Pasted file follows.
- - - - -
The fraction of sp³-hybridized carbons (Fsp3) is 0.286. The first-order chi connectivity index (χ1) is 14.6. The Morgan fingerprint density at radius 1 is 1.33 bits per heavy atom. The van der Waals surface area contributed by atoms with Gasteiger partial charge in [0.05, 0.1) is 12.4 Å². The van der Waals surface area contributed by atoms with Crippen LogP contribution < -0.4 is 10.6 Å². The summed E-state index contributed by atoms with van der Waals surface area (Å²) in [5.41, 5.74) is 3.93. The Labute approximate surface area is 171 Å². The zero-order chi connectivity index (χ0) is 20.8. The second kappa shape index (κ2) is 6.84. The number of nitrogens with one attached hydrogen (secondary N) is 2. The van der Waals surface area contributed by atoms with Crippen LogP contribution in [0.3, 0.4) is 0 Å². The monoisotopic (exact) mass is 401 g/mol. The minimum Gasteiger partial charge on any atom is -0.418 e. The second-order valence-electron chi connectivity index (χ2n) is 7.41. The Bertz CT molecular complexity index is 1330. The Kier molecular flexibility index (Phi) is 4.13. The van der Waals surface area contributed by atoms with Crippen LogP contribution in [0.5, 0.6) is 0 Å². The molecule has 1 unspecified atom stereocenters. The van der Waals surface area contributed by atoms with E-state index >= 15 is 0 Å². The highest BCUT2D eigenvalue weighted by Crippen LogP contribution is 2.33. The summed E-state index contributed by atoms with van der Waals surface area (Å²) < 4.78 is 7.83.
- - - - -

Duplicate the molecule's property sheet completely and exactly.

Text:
The fraction of sp³-hybridized carbons (Fsp3) is 0.286. The first-order chi connectivity index (χ1) is 14.6. The Morgan fingerprint density at radius 1 is 1.33 bits per heavy atom. The van der Waals surface area contributed by atoms with Gasteiger partial charge in [0.05, 0.1) is 12.4 Å². The van der Waals surface area contributed by atoms with Crippen LogP contribution < -0.4 is 10.6 Å². The summed E-state index contributed by atoms with van der Waals surface area (Å²) in [5.41, 5.74) is 3.93. The Labute approximate surface area is 171 Å². The zero-order chi connectivity index (χ0) is 20.8. The second kappa shape index (κ2) is 6.84. The number of nitrogens with one attached hydrogen (secondary N) is 2. The van der Waals surface area contributed by atoms with Crippen LogP contribution in [0.3, 0.4) is 0 Å². The monoisotopic (exact) mass is 401 g/mol. The minimum Gasteiger partial charge on any atom is -0.418 e. The second-order valence-electron chi connectivity index (χ2n) is 7.41. The Bertz CT molecular complexity index is 1330. The Kier molecular flexibility index (Phi) is 4.13. The van der Waals surface area contributed by atoms with Crippen LogP contribution in [0.5, 0.6) is 0 Å². The molecule has 1 unspecified atom stereocenters. The van der Waals surface area contributed by atoms with E-state index >= 15 is 0 Å². The highest BCUT2D eigenvalue weighted by Crippen LogP contribution is 2.33. The summed E-state index contributed by atoms with van der Waals surface area (Å²) < 4.78 is 7.83.